McAdoo says he was put in such sham classes against his will. So he’s added another headache for the beleaguered school. On Nov. 6, McAdoo filed a class action suit in federal court against the University of North Carolina, on behalf of himself and other football players on scholarship between 1993 and 2011. The suit accuses North Carolina of fraud, deceptive trade practices, and breach of contract: the school promised a legitimate education in exchange for athletic services, but allegedly failed to deliver. “Legal action was in the ether when I first met Michael earlier this year,” says Jeremi Duru, one of McAdoo’s attorneys (McAdoo declined to comment directly). “But the Wainstein report put the engines in motion.”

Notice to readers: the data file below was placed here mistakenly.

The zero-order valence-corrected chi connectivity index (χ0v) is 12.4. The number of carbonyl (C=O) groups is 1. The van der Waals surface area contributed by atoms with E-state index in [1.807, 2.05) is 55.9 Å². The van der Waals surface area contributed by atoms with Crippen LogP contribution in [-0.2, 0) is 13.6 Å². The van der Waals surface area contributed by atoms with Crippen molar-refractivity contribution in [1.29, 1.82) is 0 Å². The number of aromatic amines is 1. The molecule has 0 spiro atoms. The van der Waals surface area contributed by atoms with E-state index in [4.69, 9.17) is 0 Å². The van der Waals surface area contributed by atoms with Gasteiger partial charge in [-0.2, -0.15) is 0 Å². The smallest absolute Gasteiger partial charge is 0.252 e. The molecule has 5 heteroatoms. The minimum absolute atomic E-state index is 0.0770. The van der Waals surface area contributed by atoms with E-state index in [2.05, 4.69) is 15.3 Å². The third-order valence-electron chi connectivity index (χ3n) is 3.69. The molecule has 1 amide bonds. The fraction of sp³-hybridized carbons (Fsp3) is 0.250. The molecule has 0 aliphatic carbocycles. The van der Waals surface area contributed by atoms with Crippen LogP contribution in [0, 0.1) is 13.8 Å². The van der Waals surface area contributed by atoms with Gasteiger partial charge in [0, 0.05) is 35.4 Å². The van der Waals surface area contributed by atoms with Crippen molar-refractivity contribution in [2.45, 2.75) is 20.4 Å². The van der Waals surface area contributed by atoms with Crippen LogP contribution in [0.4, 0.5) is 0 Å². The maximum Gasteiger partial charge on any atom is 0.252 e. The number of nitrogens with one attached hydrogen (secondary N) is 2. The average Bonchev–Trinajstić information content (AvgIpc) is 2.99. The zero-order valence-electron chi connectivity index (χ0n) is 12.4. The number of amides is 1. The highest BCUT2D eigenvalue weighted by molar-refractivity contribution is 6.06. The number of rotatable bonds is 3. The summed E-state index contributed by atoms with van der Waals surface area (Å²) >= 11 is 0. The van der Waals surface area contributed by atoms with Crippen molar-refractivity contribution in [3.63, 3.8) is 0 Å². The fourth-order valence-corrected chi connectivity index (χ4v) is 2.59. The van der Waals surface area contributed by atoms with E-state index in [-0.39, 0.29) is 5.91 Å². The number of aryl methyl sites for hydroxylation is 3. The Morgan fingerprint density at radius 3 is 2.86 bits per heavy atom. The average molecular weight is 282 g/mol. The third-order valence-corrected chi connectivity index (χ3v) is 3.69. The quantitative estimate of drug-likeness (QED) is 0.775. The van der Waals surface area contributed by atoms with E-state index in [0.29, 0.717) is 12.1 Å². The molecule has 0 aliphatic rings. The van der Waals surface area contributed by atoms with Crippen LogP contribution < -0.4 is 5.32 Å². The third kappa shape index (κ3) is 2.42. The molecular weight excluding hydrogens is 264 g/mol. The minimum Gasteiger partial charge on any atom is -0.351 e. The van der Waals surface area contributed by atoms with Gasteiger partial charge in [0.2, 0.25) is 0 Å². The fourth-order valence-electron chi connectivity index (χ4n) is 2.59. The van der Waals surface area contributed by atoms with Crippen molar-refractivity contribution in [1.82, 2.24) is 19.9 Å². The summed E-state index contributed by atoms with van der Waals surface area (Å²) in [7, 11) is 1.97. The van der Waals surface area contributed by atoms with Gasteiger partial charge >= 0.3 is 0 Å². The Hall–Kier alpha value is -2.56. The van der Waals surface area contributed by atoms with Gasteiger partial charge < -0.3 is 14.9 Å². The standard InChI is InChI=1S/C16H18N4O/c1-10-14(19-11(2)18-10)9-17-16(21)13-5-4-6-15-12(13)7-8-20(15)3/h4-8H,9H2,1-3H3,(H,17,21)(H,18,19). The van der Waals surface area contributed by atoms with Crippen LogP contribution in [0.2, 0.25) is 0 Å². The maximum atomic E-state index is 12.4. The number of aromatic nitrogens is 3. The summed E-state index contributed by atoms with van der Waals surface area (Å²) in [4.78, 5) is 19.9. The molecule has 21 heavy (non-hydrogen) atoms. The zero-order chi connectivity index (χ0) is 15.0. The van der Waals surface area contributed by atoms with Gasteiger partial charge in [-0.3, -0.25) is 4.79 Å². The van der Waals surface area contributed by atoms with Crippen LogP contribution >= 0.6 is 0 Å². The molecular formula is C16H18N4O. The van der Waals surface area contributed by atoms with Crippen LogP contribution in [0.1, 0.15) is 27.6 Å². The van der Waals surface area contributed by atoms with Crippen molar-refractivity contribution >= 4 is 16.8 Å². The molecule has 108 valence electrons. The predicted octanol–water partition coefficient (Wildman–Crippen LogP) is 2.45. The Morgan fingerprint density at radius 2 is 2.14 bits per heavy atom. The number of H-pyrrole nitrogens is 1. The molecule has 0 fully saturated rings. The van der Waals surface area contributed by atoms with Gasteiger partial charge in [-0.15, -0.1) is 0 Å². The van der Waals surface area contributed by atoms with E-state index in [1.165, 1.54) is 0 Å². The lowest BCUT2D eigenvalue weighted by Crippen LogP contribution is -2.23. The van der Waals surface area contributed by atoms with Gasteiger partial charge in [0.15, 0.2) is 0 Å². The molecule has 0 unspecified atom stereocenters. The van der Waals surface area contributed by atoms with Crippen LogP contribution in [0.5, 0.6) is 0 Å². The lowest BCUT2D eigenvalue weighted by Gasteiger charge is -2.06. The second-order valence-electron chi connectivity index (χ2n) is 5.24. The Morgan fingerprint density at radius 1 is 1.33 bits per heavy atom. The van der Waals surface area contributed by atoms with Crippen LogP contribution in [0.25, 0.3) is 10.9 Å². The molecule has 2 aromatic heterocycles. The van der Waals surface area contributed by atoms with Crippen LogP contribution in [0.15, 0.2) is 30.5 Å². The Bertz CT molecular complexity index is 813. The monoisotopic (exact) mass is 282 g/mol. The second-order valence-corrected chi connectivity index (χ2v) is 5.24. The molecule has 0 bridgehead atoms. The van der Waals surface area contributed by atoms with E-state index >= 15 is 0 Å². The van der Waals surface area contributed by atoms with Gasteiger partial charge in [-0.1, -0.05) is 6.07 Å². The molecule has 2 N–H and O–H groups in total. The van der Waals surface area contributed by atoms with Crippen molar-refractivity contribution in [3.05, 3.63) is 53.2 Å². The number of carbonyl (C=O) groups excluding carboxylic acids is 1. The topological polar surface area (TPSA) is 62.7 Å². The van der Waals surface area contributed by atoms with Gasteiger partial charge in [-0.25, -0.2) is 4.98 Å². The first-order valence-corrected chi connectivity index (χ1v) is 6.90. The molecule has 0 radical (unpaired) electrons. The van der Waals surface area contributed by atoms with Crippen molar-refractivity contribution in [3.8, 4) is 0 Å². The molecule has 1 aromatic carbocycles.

The complaint says that “almost immediately after arriving at UNC to begin his freshman year, Mr. McAdoo realized that the promises Head Coach Davis and his assistants made about the football’s program’s commitment to academics were false.” McAdoo says he expressed interest in becoming a criminal justice major, but football players were steered into three options for a major: Exercise Sport Science, Communications, or African-American Studies. Per the complaint: “When Mr. McAdoo asked why he should not pursue other majors, he was told these were the only majors that would accommodate his football practice and playing schedule, and that the football program had ‘relationships’ with professors in those departments.” McAdoo, who majored in Exercise Sport Science and African-American Studies, says that an academic counselor gave him and his teammates pre-assigned course schedules that included paper classes. “Mr. McAdoo had no role in selecting the courses,” says the complaint. “The same thing happened every semester Mr. McAdoo attended the University of North Carolina.”